I was married for the first time in 2007 at age 51, to a wonderful man. His father, Norman, walked me down the aisle that day, since my father had died many years before. As I got to know Norman, I was intrigued by the story of his mother, Eliza Jane Carriveau Mosey, who had died tragically when Norman was five. Norman had only one picture of her—her wedding picture—and knew very little about her, since his father had remained a stoic and grieving widower for the rest of his life.
I had been a genealogy buff for a long time by then. So Norman and I began looking at his ancestry, trying to find out more about his mother and her family. We spent many happy hours around his kitchen table that first year, poring over documents and talking and taking notes. Slowly the story of the Carriveaus started coming together.
I also wanted to record Norman’s own life story. So shortly after Veteran’s Day 2008 I phoned him and said, “When I am in Michigan on Thanksgiving weekend, let’s talk about your time in the Navy during WWII.” He happily consented, probably honored that I asked.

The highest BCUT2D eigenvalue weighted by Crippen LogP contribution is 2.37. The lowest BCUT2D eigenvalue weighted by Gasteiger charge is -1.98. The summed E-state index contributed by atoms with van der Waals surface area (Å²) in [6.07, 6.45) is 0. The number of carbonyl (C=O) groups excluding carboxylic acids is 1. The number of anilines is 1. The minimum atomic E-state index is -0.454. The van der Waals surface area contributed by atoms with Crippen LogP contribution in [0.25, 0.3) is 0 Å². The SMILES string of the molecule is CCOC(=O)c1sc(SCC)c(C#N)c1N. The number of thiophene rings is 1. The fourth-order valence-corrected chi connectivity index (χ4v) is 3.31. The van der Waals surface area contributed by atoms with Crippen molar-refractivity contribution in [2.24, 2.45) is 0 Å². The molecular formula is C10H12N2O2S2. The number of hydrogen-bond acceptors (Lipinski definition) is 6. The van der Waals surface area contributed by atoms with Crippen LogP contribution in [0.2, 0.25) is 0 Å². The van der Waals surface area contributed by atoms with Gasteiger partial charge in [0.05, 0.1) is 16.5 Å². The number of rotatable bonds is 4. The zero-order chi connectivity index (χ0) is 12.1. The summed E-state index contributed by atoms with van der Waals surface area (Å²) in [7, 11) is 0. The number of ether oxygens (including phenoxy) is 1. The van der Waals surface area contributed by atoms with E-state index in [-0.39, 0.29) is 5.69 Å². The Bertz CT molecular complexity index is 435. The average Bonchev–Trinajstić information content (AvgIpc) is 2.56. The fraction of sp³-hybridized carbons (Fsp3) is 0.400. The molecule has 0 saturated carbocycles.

Little did I know that this would be the last time I ever talked to him... On the day before Thanksgiving in 2008, he was out on his beloved John Deere tractor, plowing snow out of his driveway, when a van flew over the hill and hit him. He was thrown to the ground, breaking more bones than any doctor could count. His tractor was left in two big pieces on the road. The doctors kept him alive until we could rush to Michigan to say goodbye, and then he was gone.
Later that weekend, when we returned to Norman’s home before the funeral, there on a table in the living room was a neat pile of pictures and documents—the things that Norman had gathered together to share with me about his time in the Navy. I did write up the history of his time in the Navy, but I had to do it without him; perhaps I’ll share it another day.
I was never able to find any more photos of Norman’s mother Eliza, but I’m still researching his family’s history. I’ve learned so much since then, that I wish I could share with him! I still do Mosey/Carriveau genealogy—For the Love of Norman.